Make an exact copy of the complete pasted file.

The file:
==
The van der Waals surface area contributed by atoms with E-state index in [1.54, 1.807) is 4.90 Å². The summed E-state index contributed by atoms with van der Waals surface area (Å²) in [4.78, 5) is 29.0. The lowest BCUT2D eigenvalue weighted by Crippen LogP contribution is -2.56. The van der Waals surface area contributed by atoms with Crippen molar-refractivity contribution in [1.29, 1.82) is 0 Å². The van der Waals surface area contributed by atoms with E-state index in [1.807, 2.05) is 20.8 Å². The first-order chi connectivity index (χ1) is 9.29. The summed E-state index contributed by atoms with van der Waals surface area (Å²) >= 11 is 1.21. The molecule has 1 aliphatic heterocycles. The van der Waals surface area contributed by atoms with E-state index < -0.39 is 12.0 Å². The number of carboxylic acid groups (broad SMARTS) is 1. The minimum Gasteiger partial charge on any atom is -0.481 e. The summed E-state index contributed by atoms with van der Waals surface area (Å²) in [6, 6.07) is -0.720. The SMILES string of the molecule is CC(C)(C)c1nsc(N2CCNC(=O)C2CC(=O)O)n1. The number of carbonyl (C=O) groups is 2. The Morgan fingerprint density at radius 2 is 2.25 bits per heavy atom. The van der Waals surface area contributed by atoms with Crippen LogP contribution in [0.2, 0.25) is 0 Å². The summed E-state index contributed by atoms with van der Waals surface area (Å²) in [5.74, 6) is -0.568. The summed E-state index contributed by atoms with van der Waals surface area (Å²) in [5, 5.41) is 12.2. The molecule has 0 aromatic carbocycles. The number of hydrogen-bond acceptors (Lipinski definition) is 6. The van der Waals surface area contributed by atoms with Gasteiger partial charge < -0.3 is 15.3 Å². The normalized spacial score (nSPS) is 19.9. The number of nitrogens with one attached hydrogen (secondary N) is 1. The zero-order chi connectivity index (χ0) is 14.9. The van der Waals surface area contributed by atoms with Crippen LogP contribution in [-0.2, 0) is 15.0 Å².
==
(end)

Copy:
The van der Waals surface area contributed by atoms with E-state index in [1.54, 1.807) is 4.90 Å². The summed E-state index contributed by atoms with van der Waals surface area (Å²) in [4.78, 5) is 29.0. The lowest BCUT2D eigenvalue weighted by Crippen LogP contribution is -2.56. The van der Waals surface area contributed by atoms with Crippen molar-refractivity contribution in [1.29, 1.82) is 0 Å². The van der Waals surface area contributed by atoms with E-state index in [1.807, 2.05) is 20.8 Å². The first-order chi connectivity index (χ1) is 9.29. The summed E-state index contributed by atoms with van der Waals surface area (Å²) >= 11 is 1.21. The molecule has 1 aliphatic heterocycles. The van der Waals surface area contributed by atoms with E-state index < -0.39 is 12.0 Å². The number of carboxylic acid groups (broad SMARTS) is 1. The minimum Gasteiger partial charge on any atom is -0.481 e. The summed E-state index contributed by atoms with van der Waals surface area (Å²) in [6, 6.07) is -0.720. The SMILES string of the molecule is CC(C)(C)c1nsc(N2CCNC(=O)C2CC(=O)O)n1. The number of carbonyl (C=O) groups is 2. The Morgan fingerprint density at radius 2 is 2.25 bits per heavy atom. The van der Waals surface area contributed by atoms with Crippen LogP contribution in [0.2, 0.25) is 0 Å². The summed E-state index contributed by atoms with van der Waals surface area (Å²) in [5.74, 6) is -0.568. The summed E-state index contributed by atoms with van der Waals surface area (Å²) in [5, 5.41) is 12.2. The molecule has 0 aromatic carbocycles. The number of hydrogen-bond acceptors (Lipinski definition) is 6. The van der Waals surface area contributed by atoms with Gasteiger partial charge < -0.3 is 15.3 Å². The normalized spacial score (nSPS) is 19.9. The number of nitrogens with one attached hydrogen (secondary N) is 1. The zero-order chi connectivity index (χ0) is 14.9. The van der Waals surface area contributed by atoms with Crippen LogP contribution in [-0.2, 0) is 15.0 Å².